An article in today’s paper really hit the nail on the head, in terms of why we do what we do.
“When Lois Katzke turned 13, the start of her passage from girlhood to womanhood, she discovered one startling fact about this exciting journey: No dolls allowed.
She did not want to give up her hobby, but family and friends made it clear she was too old for dolls. "I was shamed into giving them up."
Flash forward 44 years. Each Thursday she is among a dozen women who for three hours paint, assemble and costume their own creations at Sandy's Dream Doll shop in Glendale, Ariz.”
The link is only part of the entire story that appeared in my daily newspaper, but the point is clear.
We collect and “play” with dolls, GI Joes, and toy trains; we own and ride horses; we collect comic books and baseball cards; and we play musical instruments, because it’s fun, because it helps us handle daily stresses, and because we have “the time, the money and the inclination to dip their toes back into childhood, reconnecting with the things that brought them so much joy.”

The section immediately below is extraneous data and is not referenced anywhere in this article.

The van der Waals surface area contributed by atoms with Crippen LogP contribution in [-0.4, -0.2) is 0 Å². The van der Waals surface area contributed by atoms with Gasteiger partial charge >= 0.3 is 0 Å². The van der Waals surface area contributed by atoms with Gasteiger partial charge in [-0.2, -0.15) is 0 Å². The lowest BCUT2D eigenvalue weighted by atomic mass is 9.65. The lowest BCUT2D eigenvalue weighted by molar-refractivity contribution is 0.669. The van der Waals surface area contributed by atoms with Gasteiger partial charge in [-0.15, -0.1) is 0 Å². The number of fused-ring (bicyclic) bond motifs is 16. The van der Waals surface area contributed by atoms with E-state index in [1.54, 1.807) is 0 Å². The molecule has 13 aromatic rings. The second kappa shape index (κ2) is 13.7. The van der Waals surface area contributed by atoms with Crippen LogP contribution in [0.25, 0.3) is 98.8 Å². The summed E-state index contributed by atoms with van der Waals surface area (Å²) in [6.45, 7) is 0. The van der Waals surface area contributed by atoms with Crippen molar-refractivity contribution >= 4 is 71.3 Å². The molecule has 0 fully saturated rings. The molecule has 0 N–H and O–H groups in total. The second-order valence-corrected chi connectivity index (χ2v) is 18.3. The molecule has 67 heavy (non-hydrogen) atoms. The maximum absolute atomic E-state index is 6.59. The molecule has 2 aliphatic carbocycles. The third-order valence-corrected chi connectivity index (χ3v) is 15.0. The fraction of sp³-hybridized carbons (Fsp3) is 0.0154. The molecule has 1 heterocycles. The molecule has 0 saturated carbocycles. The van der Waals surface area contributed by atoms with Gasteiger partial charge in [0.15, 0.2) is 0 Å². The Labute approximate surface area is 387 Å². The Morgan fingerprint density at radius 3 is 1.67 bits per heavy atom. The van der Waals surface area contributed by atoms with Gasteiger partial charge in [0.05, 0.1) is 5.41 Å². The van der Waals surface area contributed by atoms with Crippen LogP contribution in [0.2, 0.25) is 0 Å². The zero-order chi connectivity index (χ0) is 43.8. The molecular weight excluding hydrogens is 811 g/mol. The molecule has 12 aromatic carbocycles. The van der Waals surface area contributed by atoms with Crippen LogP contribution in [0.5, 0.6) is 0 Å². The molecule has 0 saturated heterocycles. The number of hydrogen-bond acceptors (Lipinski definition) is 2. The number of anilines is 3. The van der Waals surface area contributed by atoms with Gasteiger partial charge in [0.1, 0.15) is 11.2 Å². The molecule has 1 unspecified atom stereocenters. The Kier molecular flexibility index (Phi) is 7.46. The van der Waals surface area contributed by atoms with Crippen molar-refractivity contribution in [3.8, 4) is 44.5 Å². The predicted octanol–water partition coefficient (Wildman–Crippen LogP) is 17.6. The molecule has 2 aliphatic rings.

My first action figure as a card-carrying adult was a SOTW figure from Target for one of my boys. I was so impressed with the changes that I had to see more and somehow ended up with a Dragon Dave figure.
That was about five years ago. Since then, my collection, my skills, and my knowledge has grown, as has my willingness to give a .... less what others think about what I do. They have their hobbies and eccentricities, I have mine.
As a pre-teen, some four decades ago, I still recall the model soldier kit I built. Unpainted, unmoving, and unimpressive, I thought he was the coolest thing in the world.
Girls, sports, jobs, growing up, and probably the fear of being marked as a teenager who played with dolls all intruded on that simple pleasure.
I suspect a lot of the same thing happens today, with our younger members and collectors who claim to be burnt out on the hobby. But it’s okay, just know that we, or someone resembling us, will be here when you look to recapture your youth or rekindle the simple pleasure of building GI Joes.